Tag Archive | artificial intelligence

A Must Read New Release + Giveaway!

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Dating-ish, an all new standalone from the USA Today bestselling Knitting in the City romantic comedy series by Penny Reid is now LIVE!

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‘Dating-ish’ can be read as a standalone, is a full length 100k word novel, and is book #6 in the Knitting in the City Series.

There are three things you need to know about Marie Harris: 1) She’s fed up with online dating, 2) She’s so fed up, she’s willing to forego the annoyance and consider more creative alternatives, and 3) She knows how to knit.

After the most bizarre and irritating first date in the history of humankind, Marie is looking for an alternative to men. With the help of her friends, she quickly identifies a few possibilities:

Need a cuddle? Use a professional cuddler. Need affirmation? Get yourself a life coach. Need an orgasm? Try orgasm meditation! Why does she need the hassle of a romantic partner when she can meet all her needs with paid services?

But then her irritating date resurfaces. And he’s not at all the person she thought he was. And he suggests a different–and crazier–solution to her dilemma . . .

As everyone knows (or will soon come to realize), traditional relations between humans are a thing of the past. Robots are our future. And if robots are our future, then why do we need other people at all?

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Read Today!

Amazon US: http://amzn.to/2mowgNq

Amazon UK: https://goo.gl/1pnSeh

iBooks: https://goo.gl/F3o9Qw

Nook: https://goo.gl/imzdIJ

Kobo: https://goo.gl/DPwGEb

Google Play: https://goo.gl/cWe2Uk

Amazon AU: http://amzn.to/2mG5GAc

Smashwords: https://www.smashwords.com/books/view/707692

Add to GoodReads: https://goo.gl/VW1TxJ

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Meet Penny Reid:

Penny Reid is the USA Today Bestselling Author of the Winston Brothers and Knitting in the City series. When she’s not immersed in penning smart romances, Penny works in the biotech industry as a researcher. She’s also a full time mom to three diminutive adults, wife, daughter, knitter, crocheter, sewer, general crafter, and thought ninja.

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Connect with Penny:

Facebook: https://www.facebook.com/PennyReidWriter/

Amazon: http://amzn.to/2lakzsD

Twitter: @ReidRomance

Newsletter: http://pennyreid.ninja/newsletter/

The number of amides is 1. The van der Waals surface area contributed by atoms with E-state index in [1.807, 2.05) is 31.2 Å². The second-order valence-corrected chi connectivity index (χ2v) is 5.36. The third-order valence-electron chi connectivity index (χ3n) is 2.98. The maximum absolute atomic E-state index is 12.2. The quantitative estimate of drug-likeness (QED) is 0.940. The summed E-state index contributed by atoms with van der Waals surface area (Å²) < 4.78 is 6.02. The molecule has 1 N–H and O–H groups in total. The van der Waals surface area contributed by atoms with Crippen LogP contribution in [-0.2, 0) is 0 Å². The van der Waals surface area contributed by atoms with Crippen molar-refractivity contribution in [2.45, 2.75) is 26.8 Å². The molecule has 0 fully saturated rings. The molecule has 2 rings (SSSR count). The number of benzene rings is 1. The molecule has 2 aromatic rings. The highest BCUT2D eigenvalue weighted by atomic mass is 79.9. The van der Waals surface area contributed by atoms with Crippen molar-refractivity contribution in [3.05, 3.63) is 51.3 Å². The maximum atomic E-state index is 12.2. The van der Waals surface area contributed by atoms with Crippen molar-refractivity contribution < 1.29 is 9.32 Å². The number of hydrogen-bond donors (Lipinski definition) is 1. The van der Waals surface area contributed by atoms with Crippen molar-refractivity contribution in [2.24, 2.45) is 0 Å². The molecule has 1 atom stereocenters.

www.pennyreid.ninja

I, Robot or I, Human?

I, Robot by Isaac Asimov

Science Fiction

 

Overall Rating: 4

Quick summary: Artificial intelligence has been around for many years at the beginning of Asimov’s book. In a collection of short stories tied together by an overarching theme, this book explores how far humans could go with artificial intelligence.

So I started this book because one of my romance novels refers to it. Dating-ish by Penny Reid is about robots and after reading Dating-ish, I decided I needed to read I,Robot. I was a little leery at the beginning, though, because of the movie. I didn’t see the movie, but I remember liking the trailer, but any book that’s been turned into a movie is immediately suspicious to me. Don’t ask me why, it’s completely illogical.

I was very surprised by how much I enjoyed this book. In fact, I probably would have read it more quickly, had I not been reading a few other romance novels at the same time. But I thought the writing style was engaging and the characters in the novel very well developed.

Since this book is probably more of a “classic literature” title than just “science fiction” I was prepared for it to be more inaccessible. But the language is very accessible, the science is understandable, and the setting in the future very believable.

One of my favorite components of this book is thinking about what makes us human. Asimov makes a compelling argument that humans are very flawed, and perhaps less human than we’d like to admit. By that I mean, in trying to “save” ourselves from imitators (i.e. Artificial Intelligence) we reveal the weaknesses in our humanity. Indeed, by the end of the book, I think it’s difficult to tell which species exhibits the best of humanity—humans or robots.

Is it worth buying? (Kindle$7.99)

You should definitely read this book, but I recommend borrowing it from the library, like I did, or, buying it from a used bookstore, which I also did. Yes, that means I had two copies of the book, but since I had to give the library book back, it was worthwhile.

Something else you might enjoy:

Reading this book reminded me how much I love classic science fiction. If you haven’t read some of the earlier stuff, I highly recommend Ender’s Game. I read it in high school but it convinced me that any book can be amazing, regardless of genre! I have never shied away from any book, since then, simply because of its genre.